Could these rights then be waived in the interests of speedily creating a vaccine? And would companies do this voluntarily? The big issue for them is the cost incurred in developing those patents licenced for use in a vaccine and this may prove to be too great a disincentive.

Governments may also look at their options.

Governments and IP

One extreme scenario are compulsory licences. Because patents are a state granted right, governments under exceptional circumstances can, if they choose, assert rights over ownership and manufacture to third parties.

In fact a number of countries are actively pursuing this route. Among them Germany, Canada, Chile and Israel. Other provisions are covered under UK law for the use of patented inventions for services to the Crown. The question is whether this provision will need to be called upon.

And what company would even want to be named as having their IP requisitioned?

It would also be assumed that such exceptional intervention would involve some compensation to patent holders.

So might companies and research institutions voluntarily share information?

Trade Secrets

This is where another form of IP is crucial in the hunt for a vaccine against Covid-19; trade secrets. This IP is as simple as it sounds. Companies in the course of their activities may acquire know-how that gives them a competitive advantage. This know-how is so important that knowledge of it is protected and bound by confidentiality to those working with it.

Companies and research institutions working in drug and vaccine discovery work with multiple forms of trade secrets.

Patents alone won’t resolve the challenge of creating a vaccine, there need to be trade secrets such as gene sequencing, manufacturing methodology and a whole host of other forms of data required in vaccine development that may even include business modeling and pricing.

Row of Syringes ontop of a desk

Therefore companies and institutions will have knowledge that will need to be voluntarily revealed in any form of collaboration and I'd expect under specific conditions of agreement.

And some are moving in this direction.

Collaboration is Key

Recent discussion of creating a patent pool of shared patents to help in the fight against Covid-19 has gained some traction. The Costa Rican President Carlos Alvarado Quesada has initiated the call for a medicines patent pool available for free or licensed on reasonable terms, as well as the sharing of other data. This has been endorsed by the WHO.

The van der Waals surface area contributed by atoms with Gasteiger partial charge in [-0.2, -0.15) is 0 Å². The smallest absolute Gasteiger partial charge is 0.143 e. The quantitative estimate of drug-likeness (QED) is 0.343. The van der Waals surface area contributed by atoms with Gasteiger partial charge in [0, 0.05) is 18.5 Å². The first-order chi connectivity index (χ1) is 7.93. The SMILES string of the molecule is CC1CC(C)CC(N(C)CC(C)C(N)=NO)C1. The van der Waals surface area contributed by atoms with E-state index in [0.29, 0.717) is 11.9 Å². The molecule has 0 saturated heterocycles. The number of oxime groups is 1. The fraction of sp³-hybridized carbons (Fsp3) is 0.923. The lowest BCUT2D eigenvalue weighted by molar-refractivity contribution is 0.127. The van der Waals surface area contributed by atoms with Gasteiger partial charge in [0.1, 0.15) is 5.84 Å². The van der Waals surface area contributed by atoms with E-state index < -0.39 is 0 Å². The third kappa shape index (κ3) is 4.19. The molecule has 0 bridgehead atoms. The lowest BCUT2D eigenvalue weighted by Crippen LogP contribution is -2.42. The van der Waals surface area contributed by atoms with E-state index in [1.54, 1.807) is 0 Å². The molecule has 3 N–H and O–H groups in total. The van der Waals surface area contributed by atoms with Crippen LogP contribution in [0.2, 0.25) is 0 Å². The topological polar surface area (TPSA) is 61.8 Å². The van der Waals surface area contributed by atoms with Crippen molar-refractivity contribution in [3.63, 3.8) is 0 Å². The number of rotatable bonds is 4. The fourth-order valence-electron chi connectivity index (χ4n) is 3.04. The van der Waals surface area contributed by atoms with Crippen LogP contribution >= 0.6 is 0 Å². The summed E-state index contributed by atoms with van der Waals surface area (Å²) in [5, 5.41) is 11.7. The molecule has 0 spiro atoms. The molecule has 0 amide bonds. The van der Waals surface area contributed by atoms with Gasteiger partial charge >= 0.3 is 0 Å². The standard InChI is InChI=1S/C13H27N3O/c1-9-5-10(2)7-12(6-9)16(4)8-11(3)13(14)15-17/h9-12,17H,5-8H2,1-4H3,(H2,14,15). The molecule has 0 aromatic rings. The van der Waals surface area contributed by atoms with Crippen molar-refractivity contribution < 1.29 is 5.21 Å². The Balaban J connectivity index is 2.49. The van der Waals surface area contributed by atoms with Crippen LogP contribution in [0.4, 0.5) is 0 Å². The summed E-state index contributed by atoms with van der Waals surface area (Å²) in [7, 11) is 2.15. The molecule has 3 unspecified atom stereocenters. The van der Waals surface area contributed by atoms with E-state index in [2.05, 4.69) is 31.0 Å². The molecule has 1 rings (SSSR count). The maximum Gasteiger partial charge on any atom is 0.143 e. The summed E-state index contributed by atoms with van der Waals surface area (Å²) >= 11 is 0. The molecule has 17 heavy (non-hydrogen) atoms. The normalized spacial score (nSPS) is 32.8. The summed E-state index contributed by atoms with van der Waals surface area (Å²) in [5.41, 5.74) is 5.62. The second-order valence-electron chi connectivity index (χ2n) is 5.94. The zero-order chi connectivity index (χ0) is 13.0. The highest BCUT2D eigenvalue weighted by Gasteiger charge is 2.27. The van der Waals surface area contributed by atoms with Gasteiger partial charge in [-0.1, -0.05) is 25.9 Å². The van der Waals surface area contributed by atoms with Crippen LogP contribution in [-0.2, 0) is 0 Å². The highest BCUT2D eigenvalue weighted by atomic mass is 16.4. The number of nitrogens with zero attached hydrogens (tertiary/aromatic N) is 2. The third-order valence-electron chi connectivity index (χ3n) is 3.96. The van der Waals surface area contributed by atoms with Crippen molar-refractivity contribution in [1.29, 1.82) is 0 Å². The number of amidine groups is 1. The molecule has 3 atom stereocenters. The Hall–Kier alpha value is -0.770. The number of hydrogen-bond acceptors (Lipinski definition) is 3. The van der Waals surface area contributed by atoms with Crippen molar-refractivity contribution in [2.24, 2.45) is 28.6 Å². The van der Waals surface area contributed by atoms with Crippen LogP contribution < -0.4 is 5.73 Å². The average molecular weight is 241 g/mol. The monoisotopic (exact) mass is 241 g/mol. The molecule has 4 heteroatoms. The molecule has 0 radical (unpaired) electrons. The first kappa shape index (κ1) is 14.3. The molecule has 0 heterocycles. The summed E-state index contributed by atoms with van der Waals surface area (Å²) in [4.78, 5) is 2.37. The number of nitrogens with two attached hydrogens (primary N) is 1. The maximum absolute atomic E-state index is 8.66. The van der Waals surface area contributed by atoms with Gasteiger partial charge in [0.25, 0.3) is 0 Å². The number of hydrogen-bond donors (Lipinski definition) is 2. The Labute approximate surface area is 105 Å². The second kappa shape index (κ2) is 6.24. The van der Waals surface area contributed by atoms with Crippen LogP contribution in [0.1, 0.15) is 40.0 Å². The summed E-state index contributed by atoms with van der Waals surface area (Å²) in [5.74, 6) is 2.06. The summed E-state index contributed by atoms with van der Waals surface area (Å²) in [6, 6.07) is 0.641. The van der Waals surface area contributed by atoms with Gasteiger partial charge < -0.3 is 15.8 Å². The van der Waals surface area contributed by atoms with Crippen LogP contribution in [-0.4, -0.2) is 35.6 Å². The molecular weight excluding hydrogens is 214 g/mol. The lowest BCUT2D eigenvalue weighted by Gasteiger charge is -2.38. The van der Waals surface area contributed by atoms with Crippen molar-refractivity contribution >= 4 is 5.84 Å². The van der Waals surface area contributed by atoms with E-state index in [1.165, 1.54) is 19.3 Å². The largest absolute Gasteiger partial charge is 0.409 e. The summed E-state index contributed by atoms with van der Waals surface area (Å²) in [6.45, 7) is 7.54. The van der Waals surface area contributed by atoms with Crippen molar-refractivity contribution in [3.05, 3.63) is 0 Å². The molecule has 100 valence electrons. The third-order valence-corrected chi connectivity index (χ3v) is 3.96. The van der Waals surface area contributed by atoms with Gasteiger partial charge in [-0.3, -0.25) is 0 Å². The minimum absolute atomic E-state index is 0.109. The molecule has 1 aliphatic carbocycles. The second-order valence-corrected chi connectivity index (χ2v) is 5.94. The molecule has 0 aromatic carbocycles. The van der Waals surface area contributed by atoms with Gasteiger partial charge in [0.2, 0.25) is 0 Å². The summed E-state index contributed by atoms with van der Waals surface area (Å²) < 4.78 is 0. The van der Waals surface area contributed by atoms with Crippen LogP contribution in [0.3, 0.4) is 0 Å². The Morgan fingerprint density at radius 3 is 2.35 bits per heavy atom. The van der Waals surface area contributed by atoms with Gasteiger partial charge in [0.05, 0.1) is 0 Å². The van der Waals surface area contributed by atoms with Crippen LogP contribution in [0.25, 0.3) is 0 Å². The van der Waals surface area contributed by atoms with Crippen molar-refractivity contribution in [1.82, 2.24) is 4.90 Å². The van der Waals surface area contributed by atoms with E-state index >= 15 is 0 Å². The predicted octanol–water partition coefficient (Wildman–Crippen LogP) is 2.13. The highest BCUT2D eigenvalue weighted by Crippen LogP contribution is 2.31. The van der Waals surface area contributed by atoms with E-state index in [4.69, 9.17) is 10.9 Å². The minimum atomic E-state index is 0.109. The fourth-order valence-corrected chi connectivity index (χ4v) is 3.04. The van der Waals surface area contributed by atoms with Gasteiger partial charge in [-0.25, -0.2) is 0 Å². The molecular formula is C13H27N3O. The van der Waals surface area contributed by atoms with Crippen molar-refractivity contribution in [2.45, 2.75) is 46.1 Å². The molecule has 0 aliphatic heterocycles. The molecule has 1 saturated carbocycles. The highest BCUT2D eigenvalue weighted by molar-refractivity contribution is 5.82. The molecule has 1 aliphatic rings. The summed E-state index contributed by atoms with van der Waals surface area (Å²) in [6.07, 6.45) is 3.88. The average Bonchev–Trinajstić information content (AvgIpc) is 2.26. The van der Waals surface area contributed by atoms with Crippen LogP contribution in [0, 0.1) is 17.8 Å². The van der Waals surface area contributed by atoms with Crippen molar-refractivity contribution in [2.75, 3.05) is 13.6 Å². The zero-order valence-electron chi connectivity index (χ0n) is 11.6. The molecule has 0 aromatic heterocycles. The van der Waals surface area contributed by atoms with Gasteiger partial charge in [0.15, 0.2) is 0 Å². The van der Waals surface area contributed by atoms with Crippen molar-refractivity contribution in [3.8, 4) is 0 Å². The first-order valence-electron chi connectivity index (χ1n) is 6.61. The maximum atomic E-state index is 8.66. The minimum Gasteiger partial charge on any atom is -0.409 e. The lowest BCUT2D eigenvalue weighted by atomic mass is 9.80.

So much is happening in the fight against Covid-19 that a complete list of current collaborations across the world has been produced and can be found on the Milken Institute who are compiling all the current treatments and vaccines in the pipeline.

Another organisation, the Coalition for Epidemic Preparedness Innovation (CEPI) is an ‘innovative global partnership between public, private, philanthropic and civil society organisations’. This overseeing body is co-ordinating funding and deploying it. CEPI has helped fund the recent Oxford University vaccine.

They are also collaborating with GlaxoSmithKline who own the patent to an important adjuvant to enhance the effectiveness of any vaccine.

CEPI is an example of how public, individual, research institutions and the private sector are coalescing and co-ordinating their responses to Covid-19. The fruits of this provide some cause for optimism for finding a workable vaccination that benefits all contributors.It’s an indication of where we may be heading in terms of how IP is shared in such unusual times.

‘Where there’s a will there’s a way’ couldn’t be truer in our urgent need to find a vaccine against Covid-19. And the way will require a significant collaboration of IP, public and private interest. Something the world will hope for more of this World IP Day. 

To find out more about how intellectual property can work for you or your business view our series of free webinars.

Jeremy O’Hare is an Information Expert in Intellectual Property at the British Library.

02 March 2020

Getting to grips with IP: Back to basics

We asked Briffa, a boutique IP law firm based at the Business Design Centre in Islington, who are specialist IP lawyers and Business & IP Centre delivery partners, to unravel the confusion and complexities around IP…

Éamon Chawke
Éamon Chawke, Partner at Briffa

IP is like spaghetti. A big tangled mess. We frequently hear people say things like “I want to trade mark my idea!” (you can’t) or “how do I patent my business model?” (you can’t) or “I paid you to design something, so surely I own the copyright!?” (not necessarily). It’s only when we untangle the spaghetti and get to grips with the individual rights that sit underneath that umbrella term that we can hope to discover how intellectual property can be used to protect the fruits of our creative labour. So here are a few basics to get started:

What is intellectual property?

Intellectual Property, or IP, is an umbrella term we use to describe a collection of rights which, broadly speaking, allow people to control the use of their creations. The common thread that runs through all IP rights is that their value derives, in part at least, from the ability of the IP owner to exercise monopoly control over what they have created. Or, to put it another way, to stop someone else from using their stuff.